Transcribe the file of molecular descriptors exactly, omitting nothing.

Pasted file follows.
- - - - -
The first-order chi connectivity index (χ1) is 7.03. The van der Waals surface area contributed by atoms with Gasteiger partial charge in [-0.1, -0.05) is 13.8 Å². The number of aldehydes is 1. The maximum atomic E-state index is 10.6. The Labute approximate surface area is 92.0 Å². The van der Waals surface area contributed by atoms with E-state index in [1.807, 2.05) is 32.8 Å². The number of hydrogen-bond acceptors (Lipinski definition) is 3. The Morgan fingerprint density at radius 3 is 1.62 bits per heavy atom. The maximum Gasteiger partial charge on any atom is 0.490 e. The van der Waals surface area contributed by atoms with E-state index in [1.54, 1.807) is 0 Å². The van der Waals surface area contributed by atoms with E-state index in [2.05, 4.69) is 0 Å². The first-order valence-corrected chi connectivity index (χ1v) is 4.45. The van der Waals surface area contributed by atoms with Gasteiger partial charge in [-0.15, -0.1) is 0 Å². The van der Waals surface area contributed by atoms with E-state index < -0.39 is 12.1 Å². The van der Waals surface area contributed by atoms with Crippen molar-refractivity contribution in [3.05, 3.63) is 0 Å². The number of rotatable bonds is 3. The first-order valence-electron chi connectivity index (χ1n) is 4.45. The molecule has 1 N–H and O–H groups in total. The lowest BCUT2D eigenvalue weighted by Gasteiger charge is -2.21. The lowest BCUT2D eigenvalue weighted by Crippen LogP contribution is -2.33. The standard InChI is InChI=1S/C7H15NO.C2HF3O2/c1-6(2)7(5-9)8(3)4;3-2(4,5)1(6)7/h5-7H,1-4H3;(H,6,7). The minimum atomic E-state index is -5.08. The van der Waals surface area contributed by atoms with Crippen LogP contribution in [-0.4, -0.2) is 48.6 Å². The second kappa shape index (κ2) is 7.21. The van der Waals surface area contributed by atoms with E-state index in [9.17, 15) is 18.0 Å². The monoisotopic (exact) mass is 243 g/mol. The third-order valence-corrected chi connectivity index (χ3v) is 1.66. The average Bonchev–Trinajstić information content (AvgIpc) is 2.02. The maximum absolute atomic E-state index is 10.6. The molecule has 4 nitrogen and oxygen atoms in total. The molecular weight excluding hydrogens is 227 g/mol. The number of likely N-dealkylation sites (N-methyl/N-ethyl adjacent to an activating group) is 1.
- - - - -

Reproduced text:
The first-order chi connectivity index (χ1) is 7.03. The van der Waals surface area contributed by atoms with Gasteiger partial charge in [-0.1, -0.05) is 13.8 Å². The number of aldehydes is 1. The maximum atomic E-state index is 10.6. The Labute approximate surface area is 92.0 Å². The van der Waals surface area contributed by atoms with E-state index in [1.807, 2.05) is 32.8 Å². The number of hydrogen-bond acceptors (Lipinski definition) is 3. The Morgan fingerprint density at radius 3 is 1.62 bits per heavy atom. The maximum Gasteiger partial charge on any atom is 0.490 e. The van der Waals surface area contributed by atoms with E-state index in [1.54, 1.807) is 0 Å². The van der Waals surface area contributed by atoms with E-state index in [2.05, 4.69) is 0 Å². The first-order valence-corrected chi connectivity index (χ1v) is 4.45. The van der Waals surface area contributed by atoms with Gasteiger partial charge in [-0.15, -0.1) is 0 Å². The van der Waals surface area contributed by atoms with E-state index < -0.39 is 12.1 Å². The van der Waals surface area contributed by atoms with Crippen molar-refractivity contribution in [3.05, 3.63) is 0 Å². The number of rotatable bonds is 3. The first-order valence-electron chi connectivity index (χ1n) is 4.45. The molecule has 1 N–H and O–H groups in total. The lowest BCUT2D eigenvalue weighted by Gasteiger charge is -2.21. The lowest BCUT2D eigenvalue weighted by Crippen LogP contribution is -2.33. The standard InChI is InChI=1S/C7H15NO.C2HF3O2/c1-6(2)7(5-9)8(3)4;3-2(4,5)1(6)7/h5-7H,1-4H3;(H,6,7). The minimum atomic E-state index is -5.08. The van der Waals surface area contributed by atoms with Crippen LogP contribution in [-0.4, -0.2) is 48.6 Å². The second kappa shape index (κ2) is 7.21. The van der Waals surface area contributed by atoms with E-state index in [9.17, 15) is 18.0 Å². The monoisotopic (exact) mass is 243 g/mol. The third-order valence-corrected chi connectivity index (χ3v) is 1.66. The average Bonchev–Trinajstić information content (AvgIpc) is 2.02. The maximum absolute atomic E-state index is 10.6. The molecule has 4 nitrogen and oxygen atoms in total. The molecular weight excluding hydrogens is 227 g/mol. The number of likely N-dealkylation sites (N-methyl/N-ethyl adjacent to an activating group) is 1.